Fact 3: OPEC nations controls two-thirds of the world's oil reserves
Fact 4: U.S. imports nearly 50% of its daily oil consumption (imports 10 million barrels/day and consumes 20.68 million barrels/day).
Fact 5: Transportation accounts for 70% of all oil use
Fact 6: U.S. Consumers use about 9.3 million barrels of gasoline/day
Fact 7: Corporate Average Fuel Economy standards for passenger cars have remained stuck at 27.5 MPG since 1990.
Fact 8: Japanese cars’ average CAFE is approximately 32.2 MPG, or 17% more efficient (calculated using the Japanese cars’ domestic MPG figures for each manufacture and weighting Toyota at 50%, Honda at 30% and Nissan at 20%).
Fact 9: Tesla Motors is producing electric cars that have been EPA-certified at 227 MPG equivalent.
Fact 10: Tesla Motors only needed $105.5 million in private financing to get started.

The Big Picture
If Tesla Motors can produce a street legal sport car that gets 227 miles per electric charge with only $105.5 million in private investment, then why can’t the Big 3 U.S. automakers produce something equivalent? After all, they have billions to burn. Moreover, if the Japanese automakers are producing cars in the U.S. that averages 32.2 MPG, then why can’t the Big 3? After all, the Japanese automakers are employing U.S. workers and making the cars in the U.S.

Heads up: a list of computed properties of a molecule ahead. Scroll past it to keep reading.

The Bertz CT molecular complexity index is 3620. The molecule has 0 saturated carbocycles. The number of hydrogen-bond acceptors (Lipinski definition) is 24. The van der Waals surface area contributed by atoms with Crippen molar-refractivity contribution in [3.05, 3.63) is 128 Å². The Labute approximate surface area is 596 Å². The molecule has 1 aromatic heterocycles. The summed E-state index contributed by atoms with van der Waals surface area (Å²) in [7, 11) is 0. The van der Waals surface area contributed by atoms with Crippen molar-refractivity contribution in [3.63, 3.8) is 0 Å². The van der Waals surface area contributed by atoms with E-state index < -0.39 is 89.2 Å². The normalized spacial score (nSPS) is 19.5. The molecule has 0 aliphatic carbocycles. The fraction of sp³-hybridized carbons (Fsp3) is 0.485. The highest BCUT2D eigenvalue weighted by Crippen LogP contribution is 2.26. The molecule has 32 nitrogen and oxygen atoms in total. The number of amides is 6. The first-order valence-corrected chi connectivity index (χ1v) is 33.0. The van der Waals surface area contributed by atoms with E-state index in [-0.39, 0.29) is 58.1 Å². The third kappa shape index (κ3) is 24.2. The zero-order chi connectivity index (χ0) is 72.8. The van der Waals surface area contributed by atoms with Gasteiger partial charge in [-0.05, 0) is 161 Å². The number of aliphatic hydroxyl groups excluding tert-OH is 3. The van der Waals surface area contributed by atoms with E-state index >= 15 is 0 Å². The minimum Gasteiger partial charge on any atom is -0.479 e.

The U.S. automakers are dinosaurs that will not change the way they conduct business. It is as if the spirit of Henry Ford’s infamous quote lives on: “Any customer can have a car painted any colour that he wants so long as it is black.” This inflexible mind set is the death of the U.S. auto industry.

We, the American consumer, still desire powerful cars with all the “bells and whistles.” However, in the era of high fuel prices, we also desire high fuel economy. Tesla Motors have pioneered the way to satisfy this need. While their initial 248 horsepower electric sports car is expensive at $109,000, with proper funding, it is easy to modify their design, step down the cost, and make it affordable through mass production.

After all, the first automobiles were too expensive for common folks. Only through the mass production genius of Henry Ford could the regular American afford a car. Much in the same way, Tesla Motors have clearly demonstrated that electric cars are viable, efficient, and fun to drive. The next step is to make the same technology affordable so that the middle class could afford one.

Conclusion – the Dawning of the New Automobile Society
The newly elected President could be the catalyst to push the U.S. auto industry into the new era. The days of internal combustion engine are limited. Along with that, the days of the parts manufactures. The electric cars have simple motor design, making them more reliable. Plug, charge, and go.

Gone also will be corner gas stations and many auto repair shops. Yes, there will be job losses but that is inevitable. The positives far exceed the negatives: Cleaner air, lower green gas emissions, no more ground water contamination from gas stations and auto repair shops. One can simply “fuel up” at any electric plug.